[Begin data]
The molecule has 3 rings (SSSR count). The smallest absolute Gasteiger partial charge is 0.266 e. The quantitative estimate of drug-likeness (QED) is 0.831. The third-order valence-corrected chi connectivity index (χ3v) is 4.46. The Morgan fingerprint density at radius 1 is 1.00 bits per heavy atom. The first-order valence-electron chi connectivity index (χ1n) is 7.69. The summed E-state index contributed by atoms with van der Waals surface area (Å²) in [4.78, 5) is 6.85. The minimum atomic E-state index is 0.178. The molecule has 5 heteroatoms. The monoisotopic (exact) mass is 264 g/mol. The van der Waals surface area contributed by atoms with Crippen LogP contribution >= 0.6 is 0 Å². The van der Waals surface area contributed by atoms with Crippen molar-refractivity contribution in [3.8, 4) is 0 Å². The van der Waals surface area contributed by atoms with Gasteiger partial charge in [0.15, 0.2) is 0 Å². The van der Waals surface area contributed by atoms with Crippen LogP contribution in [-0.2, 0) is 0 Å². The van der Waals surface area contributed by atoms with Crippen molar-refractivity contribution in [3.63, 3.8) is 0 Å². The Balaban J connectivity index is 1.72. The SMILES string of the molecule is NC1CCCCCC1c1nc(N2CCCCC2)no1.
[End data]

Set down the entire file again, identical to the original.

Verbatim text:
The molecule has 3 rings (SSSR count). The smallest absolute Gasteiger partial charge is 0.266 e. The quantitative estimate of drug-likeness (QED) is 0.831. The third-order valence-corrected chi connectivity index (χ3v) is 4.46. The Morgan fingerprint density at radius 1 is 1.00 bits per heavy atom. The first-order valence-electron chi connectivity index (χ1n) is 7.69. The summed E-state index contributed by atoms with van der Waals surface area (Å²) in [4.78, 5) is 6.85. The minimum atomic E-state index is 0.178. The molecule has 5 heteroatoms. The monoisotopic (exact) mass is 264 g/mol. The van der Waals surface area contributed by atoms with Crippen LogP contribution >= 0.6 is 0 Å². The van der Waals surface area contributed by atoms with Crippen molar-refractivity contribution in [3.8, 4) is 0 Å². The van der Waals surface area contributed by atoms with Gasteiger partial charge in [0.15, 0.2) is 0 Å². The van der Waals surface area contributed by atoms with Crippen LogP contribution in [-0.2, 0) is 0 Å². The van der Waals surface area contributed by atoms with Crippen molar-refractivity contribution in [3.63, 3.8) is 0 Å². The Balaban J connectivity index is 1.72. The SMILES string of the molecule is NC1CCCCCC1c1nc(N2CCCCC2)no1.